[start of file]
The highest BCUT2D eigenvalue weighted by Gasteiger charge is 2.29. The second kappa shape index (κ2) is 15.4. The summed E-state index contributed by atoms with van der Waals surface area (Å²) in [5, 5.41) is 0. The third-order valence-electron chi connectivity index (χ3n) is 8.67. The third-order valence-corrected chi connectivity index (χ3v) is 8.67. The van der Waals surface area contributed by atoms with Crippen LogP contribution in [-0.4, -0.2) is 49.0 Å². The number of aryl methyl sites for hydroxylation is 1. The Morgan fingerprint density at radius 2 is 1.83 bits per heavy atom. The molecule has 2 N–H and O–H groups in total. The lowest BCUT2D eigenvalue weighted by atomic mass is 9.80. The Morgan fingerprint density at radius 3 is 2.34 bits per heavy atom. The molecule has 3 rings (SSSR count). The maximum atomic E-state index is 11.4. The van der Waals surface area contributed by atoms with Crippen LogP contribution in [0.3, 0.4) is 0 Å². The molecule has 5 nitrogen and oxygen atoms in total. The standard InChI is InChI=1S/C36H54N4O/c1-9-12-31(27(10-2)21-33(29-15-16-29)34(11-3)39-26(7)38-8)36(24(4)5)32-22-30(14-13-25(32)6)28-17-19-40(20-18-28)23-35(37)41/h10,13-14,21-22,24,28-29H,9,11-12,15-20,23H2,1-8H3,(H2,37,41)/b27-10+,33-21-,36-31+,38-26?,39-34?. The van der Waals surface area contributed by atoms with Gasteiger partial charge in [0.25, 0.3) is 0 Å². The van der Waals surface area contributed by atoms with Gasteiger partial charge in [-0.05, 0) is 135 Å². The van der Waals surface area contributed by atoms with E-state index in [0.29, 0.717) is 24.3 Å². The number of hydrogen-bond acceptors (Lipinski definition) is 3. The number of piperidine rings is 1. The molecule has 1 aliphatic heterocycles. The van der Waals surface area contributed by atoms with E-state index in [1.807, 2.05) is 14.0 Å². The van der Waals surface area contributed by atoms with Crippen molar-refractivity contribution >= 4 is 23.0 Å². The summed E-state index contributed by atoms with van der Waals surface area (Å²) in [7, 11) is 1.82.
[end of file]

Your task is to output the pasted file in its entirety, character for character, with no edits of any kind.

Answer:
The highest BCUT2D eigenvalue weighted by Gasteiger charge is 2.29. The second kappa shape index (κ2) is 15.4. The summed E-state index contributed by atoms with van der Waals surface area (Å²) in [5, 5.41) is 0. The third-order valence-electron chi connectivity index (χ3n) is 8.67. The third-order valence-corrected chi connectivity index (χ3v) is 8.67. The van der Waals surface area contributed by atoms with Crippen LogP contribution in [-0.4, -0.2) is 49.0 Å². The number of aryl methyl sites for hydroxylation is 1. The Morgan fingerprint density at radius 2 is 1.83 bits per heavy atom. The molecule has 2 N–H and O–H groups in total. The lowest BCUT2D eigenvalue weighted by atomic mass is 9.80. The Morgan fingerprint density at radius 3 is 2.34 bits per heavy atom. The molecule has 3 rings (SSSR count). The maximum atomic E-state index is 11.4. The van der Waals surface area contributed by atoms with Crippen LogP contribution in [0.3, 0.4) is 0 Å². The molecule has 5 nitrogen and oxygen atoms in total. The standard InChI is InChI=1S/C36H54N4O/c1-9-12-31(27(10-2)21-33(29-15-16-29)34(11-3)39-26(7)38-8)36(24(4)5)32-22-30(14-13-25(32)6)28-17-19-40(20-18-28)23-35(37)41/h10,13-14,21-22,24,28-29H,9,11-12,15-20,23H2,1-8H3,(H2,37,41)/b27-10+,33-21-,36-31+,38-26?,39-34?. The van der Waals surface area contributed by atoms with Gasteiger partial charge in [0.25, 0.3) is 0 Å². The van der Waals surface area contributed by atoms with Gasteiger partial charge in [-0.05, 0) is 135 Å². The van der Waals surface area contributed by atoms with E-state index in [0.29, 0.717) is 24.3 Å². The number of hydrogen-bond acceptors (Lipinski definition) is 3. The number of piperidine rings is 1. The molecule has 1 aliphatic heterocycles. The van der Waals surface area contributed by atoms with E-state index in [1.807, 2.05) is 14.0 Å². The van der Waals surface area contributed by atoms with Crippen molar-refractivity contribution >= 4 is 23.0 Å². The summed E-state index contributed by atoms with van der Waals surface area (Å²) in [7, 11) is 1.82.